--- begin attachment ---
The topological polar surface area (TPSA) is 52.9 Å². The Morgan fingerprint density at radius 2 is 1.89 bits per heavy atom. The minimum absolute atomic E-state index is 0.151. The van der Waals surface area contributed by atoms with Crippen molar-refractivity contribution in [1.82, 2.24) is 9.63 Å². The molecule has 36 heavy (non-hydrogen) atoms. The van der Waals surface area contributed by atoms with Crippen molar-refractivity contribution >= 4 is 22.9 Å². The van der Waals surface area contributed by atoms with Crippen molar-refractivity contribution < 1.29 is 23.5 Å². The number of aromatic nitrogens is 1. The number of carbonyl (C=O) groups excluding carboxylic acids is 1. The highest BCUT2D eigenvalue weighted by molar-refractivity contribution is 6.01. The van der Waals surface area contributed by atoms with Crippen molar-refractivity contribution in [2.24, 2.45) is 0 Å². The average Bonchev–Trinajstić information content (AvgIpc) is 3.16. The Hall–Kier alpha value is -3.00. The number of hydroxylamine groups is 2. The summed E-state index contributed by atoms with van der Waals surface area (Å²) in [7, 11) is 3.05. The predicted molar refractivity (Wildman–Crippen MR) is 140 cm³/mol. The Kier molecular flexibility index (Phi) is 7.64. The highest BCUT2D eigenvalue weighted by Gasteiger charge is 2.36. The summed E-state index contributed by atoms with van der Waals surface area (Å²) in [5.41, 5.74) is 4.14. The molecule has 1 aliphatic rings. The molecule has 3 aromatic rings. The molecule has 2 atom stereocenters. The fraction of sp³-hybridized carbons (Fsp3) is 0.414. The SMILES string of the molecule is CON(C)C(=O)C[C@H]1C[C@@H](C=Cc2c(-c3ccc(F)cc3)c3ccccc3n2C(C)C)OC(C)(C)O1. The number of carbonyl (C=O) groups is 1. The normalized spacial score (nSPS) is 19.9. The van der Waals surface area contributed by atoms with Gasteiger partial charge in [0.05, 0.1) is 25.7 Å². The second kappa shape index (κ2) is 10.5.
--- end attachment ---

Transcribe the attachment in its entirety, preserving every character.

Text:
The topological polar surface area (TPSA) is 52.9 Å². The Morgan fingerprint density at radius 2 is 1.89 bits per heavy atom. The minimum absolute atomic E-state index is 0.151. The van der Waals surface area contributed by atoms with Crippen molar-refractivity contribution in [1.82, 2.24) is 9.63 Å². The molecule has 36 heavy (non-hydrogen) atoms. The van der Waals surface area contributed by atoms with Crippen molar-refractivity contribution >= 4 is 22.9 Å². The van der Waals surface area contributed by atoms with Crippen molar-refractivity contribution < 1.29 is 23.5 Å². The number of aromatic nitrogens is 1. The number of carbonyl (C=O) groups excluding carboxylic acids is 1. The highest BCUT2D eigenvalue weighted by molar-refractivity contribution is 6.01. The van der Waals surface area contributed by atoms with Crippen molar-refractivity contribution in [2.24, 2.45) is 0 Å². The average Bonchev–Trinajstić information content (AvgIpc) is 3.16. The Hall–Kier alpha value is -3.00. The number of hydroxylamine groups is 2. The summed E-state index contributed by atoms with van der Waals surface area (Å²) in [7, 11) is 3.05. The predicted molar refractivity (Wildman–Crippen MR) is 140 cm³/mol. The Kier molecular flexibility index (Phi) is 7.64. The highest BCUT2D eigenvalue weighted by Gasteiger charge is 2.36. The summed E-state index contributed by atoms with van der Waals surface area (Å²) in [5.41, 5.74) is 4.14. The molecule has 1 aliphatic rings. The molecule has 3 aromatic rings. The molecule has 2 atom stereocenters. The fraction of sp³-hybridized carbons (Fsp3) is 0.414. The SMILES string of the molecule is CON(C)C(=O)C[C@H]1C[C@@H](C=Cc2c(-c3ccc(F)cc3)c3ccccc3n2C(C)C)OC(C)(C)O1. The number of carbonyl (C=O) groups is 1. The normalized spacial score (nSPS) is 19.9. The van der Waals surface area contributed by atoms with Gasteiger partial charge in [0.05, 0.1) is 25.7 Å². The second kappa shape index (κ2) is 10.5.